All Dodge Chargers come with a full set of airbags, stability control, traction control and anti-lock brakes. A backup camera and parking sensors come standard on certain Charger trims and optional on other ones. Optional safety equipment includes blind-spot monitoring with rear-cross traffic alert, lane departure warning, lane keep assist, adaptive cruise control, and forward collision warning with automatic braking.

The National Highway Traffic Safety Administration awarded the Charger a five-star overall rating. The Insurance Institute for Highway Safety rated the Charger "Good" in most of their tests. In their new small overlap test, the Charger earned the second-lowest rating of "Marginal."

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Performance (8/10)

Dodge offers one of the widest selections of powertrains for the Charger. The base engine is a 3.6L V6, producing 292 horsepower and 260 pound-feet. A slightly more powerful V6 with 300 horsepower and 264 pound-feet is available when you order the Rallye package. Next is a 5.7L HEMI V8 offering 370 horsepower and 395 pound-feet that comes standard on the R/T and Daytona. A more potent 6.4L HEMI V8 with 485 horsepower and 475 pound-feet of torque is standard for the R/T Scat Pack, Charger SRT 392 and Daytona 392. Topping the powertrain lineup is a supercharged 6.2L HEMI V8 with 707 horsepower and 650 pound-feet of torque for the SRT Hellcat. All engines come paired with an 8-speed automatic and rear-wheel drive. V6 models can be equipped with all-wheel drive.

Our test vehicle came with the V6 and AWD, and it offers sufficient power for most folks. Zero to 60 is said to take just a hair over 6 seconds, which puts it right in the middle of the full-size sedan pack. Power comes on at a steady rate, but we found the engine to struggle to get up to speed in certain situations such as making a pass. A lot of this can be attributed to our AWD tester's curb weight of 4,233 pounds. This can be easily remedied by skipping the AWD option. The 8-speed automatic delivers lightning fast and smooth shifts.

Chargers equipped with the V6 feature a slightly softer suspension tune than their V8 counterparts. This means the Charger SXT smoothes over bumps and other road imperfections. Wind and road noise are kept to very acceptable levels. In the corners, the SXT has a little bit more body roll, which puts you off the idea of driving enthusiastically. A sports-tuned suspension is available when you order the Rallye package and it makes for a fun driver. At least the steering provides the right amount of weight and feel.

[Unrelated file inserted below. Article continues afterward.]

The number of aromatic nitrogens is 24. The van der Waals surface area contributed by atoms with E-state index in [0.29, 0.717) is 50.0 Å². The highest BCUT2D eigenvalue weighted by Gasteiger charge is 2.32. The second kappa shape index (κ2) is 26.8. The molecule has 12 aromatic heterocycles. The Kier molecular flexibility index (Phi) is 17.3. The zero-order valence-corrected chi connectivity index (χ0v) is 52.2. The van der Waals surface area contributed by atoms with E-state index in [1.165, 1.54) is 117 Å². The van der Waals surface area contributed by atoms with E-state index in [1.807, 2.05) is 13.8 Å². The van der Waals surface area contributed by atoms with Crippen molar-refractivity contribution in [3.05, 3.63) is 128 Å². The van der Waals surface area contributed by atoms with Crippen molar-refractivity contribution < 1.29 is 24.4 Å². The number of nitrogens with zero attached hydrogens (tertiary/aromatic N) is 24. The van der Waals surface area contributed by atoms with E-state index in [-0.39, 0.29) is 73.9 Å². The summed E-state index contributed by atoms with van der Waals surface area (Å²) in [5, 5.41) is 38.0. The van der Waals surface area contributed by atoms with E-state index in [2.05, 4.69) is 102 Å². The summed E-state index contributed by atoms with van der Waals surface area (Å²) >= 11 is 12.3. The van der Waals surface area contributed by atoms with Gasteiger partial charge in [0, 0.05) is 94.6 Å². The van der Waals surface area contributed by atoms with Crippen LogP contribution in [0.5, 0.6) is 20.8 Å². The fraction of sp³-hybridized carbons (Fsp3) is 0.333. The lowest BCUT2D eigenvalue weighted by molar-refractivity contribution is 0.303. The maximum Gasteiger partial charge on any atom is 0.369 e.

Pricing and Value (8/10)

The 2017 Charger lineup begins at $27,995 for the base SE and climbs to $67,645 for the SRT Hellcat. Our SXT AWD begins at $31,995 and comes to an as-tested price of $36,000 with the Blackout package, navigation, Driver Confidence and a few other options. For most, we would say the Charger R/T is the pick of the bunch because it offers the right balance of performance and comfort.

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Total Score and Competitive Comparison (61/80, 76.2%)

The 2017 Dodge Charger is a vehicle that you buy with your heart, not your mind. It has a number of issues in terms of materials, space and reliability. But some people are willing to overlook them, as the 2017 Charger offers mean looks, a range of V8 engines and an improved infotainment system. The Charger isn't for everyone and that's OK. If you want something sensible, there are other vehicles in the class.

Trim Style Engine Drive Train MSRP
Sedan - AWD
SE SE AWD V6 AWD 30245
SXT SXT AWD V6 AWD 31995
Sedan - RWD
SE SE RWD V6 RWD 27995
SXT SXT RWD V6 RWD 29995
R/T R/T RWD 8 Cylinder RWD 34895
Daytona 340 Daytona 340 RWD 8 Cylinder RWD 34895
R/T Scat Pack R/T Scat Pack RWD 8 Cylinder RWD 39995
Daytona 392 Daytona 392 RWD 8 Cylinder RWD 39995
SRT 392 SRT 392 RWD 8 Cylinder RWD 51145
SRT Hellcat SRT Hellcat RWD 8 Cylinder RWD 65945

Comparison of 2017 Dodge Charger with Similar Cars

2017 Dodge Charger MSRP Invoice
2017 Dodge Charger $27,995 $27,621
Similar Cars to Consider MSRP Invoice Compare
2017 Chevrolet Impala $27,500 $26,400 2017 Dodge Charger VS 2017 Chevrolet Impala
2017 Chrysler 300 $32,340 $31,734 2017 Dodge Charger VS 2017 Chrysler 300
2017 Ford Taurus $27,345 $25,840 2017 Dodge Charger VS 2017 Ford Taurus
2017 Buick Lacrosse $32,065 $31,905 2017 Dodge Charger VS 2017 Buick Lacrosse
2017 Acura TLX $32,000 $30,396 2017 Dodge Charger VS 2017 Acura TLX

Car Rankings

Interested to see how the 2017 Dodge Charger ranks against similar cars in terms of key attributes? Here are the 2017 Dodge Charger rankings for MPG, horsepower, torque, leg room, head room, shoulder room, hip room and so forth.